We all know that’s sketchy and poses several security risks but what else is out there? Since I’m no longer a hip, young teenager I had to do some research on what was currently popular on the app store. I quickly came to the conclusion that anything having to do with communication and meeting new people had lots of downloads. While there is certainly no harm in making friends, cyber criminals are sneaky and can easily gather information even if they’re only given a snippet of personal info. During my searching, I came across a blog called,“The Worst Apps for Kids.” Admittedly, I rolled my eyes a bit about some of these (mostly because Vine doesn’t even exist anymore), but it brought up some good points. Apps such as YikYak, Kik, Whisper, Chat Roulette, and Omegle can be used to gather tidbits of information that are, in turn, used to gather even more information. Thankfully, most apps do not allow children under 13 to download their application (see the Children’s Online Privacy Act). As the article also stated, apps like Voxer that turn your phone into a walkie talkie are dangerous because they can be accessed by cyber thieves if location services are on. Aside from the obvious, “don’t talk to strangers” mantra, the other thing that stood out to me was what is listed in the privacy policies of each app. While most apps promise not to share your data with third parties, there were some apps that stated they may share your data. Much like how the Barbie Dreamhouse stores your child’s voice, these apps store the information your child provides and then share it with third parties. How about no?
So What Can We Do to Protect Children’s Online Privacy?
I was recently speaking with a customer about network security when he brought up a nasty botnet called the DressCode Trojan. Having never heard of this, he explained to me that it was a trojan that had made it’s way on to the Google Play app store. After doing some research of my own, I found that over 400 different apps had been affected causing thousands of Android phone users to become infected. While some companies do offer malware detection apps for Android phones not everyone knows these exist plus, botnets tend to remain dormant for some time causing the end user to not even be aware that their mobile device is infected. In a world where BYOD (Bring your own device) has become popular it is important to not only monitor for botnets and other forms of malware on your network but being able to monitor mobile devices is a must. With Scrutinizer, we can combine both security needs in one tool.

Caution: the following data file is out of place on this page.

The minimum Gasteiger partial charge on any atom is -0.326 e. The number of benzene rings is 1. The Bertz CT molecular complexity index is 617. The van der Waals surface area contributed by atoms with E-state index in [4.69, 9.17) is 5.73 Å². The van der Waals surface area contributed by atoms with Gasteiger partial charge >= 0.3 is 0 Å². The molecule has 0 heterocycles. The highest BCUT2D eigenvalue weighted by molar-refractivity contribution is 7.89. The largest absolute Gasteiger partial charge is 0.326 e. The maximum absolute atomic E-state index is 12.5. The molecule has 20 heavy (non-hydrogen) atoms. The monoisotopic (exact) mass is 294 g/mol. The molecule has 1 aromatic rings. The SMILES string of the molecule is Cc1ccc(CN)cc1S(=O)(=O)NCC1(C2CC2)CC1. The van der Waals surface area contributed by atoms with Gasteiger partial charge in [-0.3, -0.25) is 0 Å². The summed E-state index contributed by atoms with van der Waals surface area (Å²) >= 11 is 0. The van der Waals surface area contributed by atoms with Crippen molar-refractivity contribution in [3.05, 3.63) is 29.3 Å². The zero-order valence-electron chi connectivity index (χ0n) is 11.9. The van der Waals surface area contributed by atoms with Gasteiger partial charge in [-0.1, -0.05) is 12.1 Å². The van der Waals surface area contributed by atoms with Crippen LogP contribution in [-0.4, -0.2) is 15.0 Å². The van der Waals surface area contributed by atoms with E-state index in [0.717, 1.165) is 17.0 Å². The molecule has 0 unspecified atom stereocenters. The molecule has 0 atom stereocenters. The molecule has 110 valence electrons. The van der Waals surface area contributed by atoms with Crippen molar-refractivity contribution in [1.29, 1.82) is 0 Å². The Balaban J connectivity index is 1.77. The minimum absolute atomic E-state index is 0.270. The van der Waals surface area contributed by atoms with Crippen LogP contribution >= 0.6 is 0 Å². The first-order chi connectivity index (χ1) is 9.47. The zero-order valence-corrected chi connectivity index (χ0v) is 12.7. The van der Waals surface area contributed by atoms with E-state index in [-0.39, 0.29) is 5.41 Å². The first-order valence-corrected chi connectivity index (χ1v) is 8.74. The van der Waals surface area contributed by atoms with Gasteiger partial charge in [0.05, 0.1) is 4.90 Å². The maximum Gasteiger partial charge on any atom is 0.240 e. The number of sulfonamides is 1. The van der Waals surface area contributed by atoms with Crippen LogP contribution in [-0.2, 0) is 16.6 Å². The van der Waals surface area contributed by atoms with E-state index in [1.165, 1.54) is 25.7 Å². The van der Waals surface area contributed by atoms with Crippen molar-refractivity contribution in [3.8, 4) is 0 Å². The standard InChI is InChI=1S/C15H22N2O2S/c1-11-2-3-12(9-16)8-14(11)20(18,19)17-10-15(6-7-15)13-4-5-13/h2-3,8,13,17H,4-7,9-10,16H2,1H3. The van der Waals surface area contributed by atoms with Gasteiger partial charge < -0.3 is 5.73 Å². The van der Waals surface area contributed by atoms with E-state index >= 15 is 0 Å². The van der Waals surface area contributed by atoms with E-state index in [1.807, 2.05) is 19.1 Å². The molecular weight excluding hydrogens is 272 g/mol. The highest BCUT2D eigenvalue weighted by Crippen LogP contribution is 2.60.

When it comes to network security there are dozens of factors that we always need to consider. Can we block malicious traffic? Are we able to prevent data from leaving our network? What about threats that come from inside the network? The list goes on and on. One additional thing to think about is secure authentication. If a user’s credentials become compromised that can pose a serious issue. Suddenly, someone on the outside now has the ability to log in and start sending data out. Furthermore, this bad actor now has access to business critical applications. The question then becomes, what can we do to make sure users are logging in to critical applications safely? In this blog, I will highlight how Scrutinizer now offers RADIUS authentication support for secure log ins.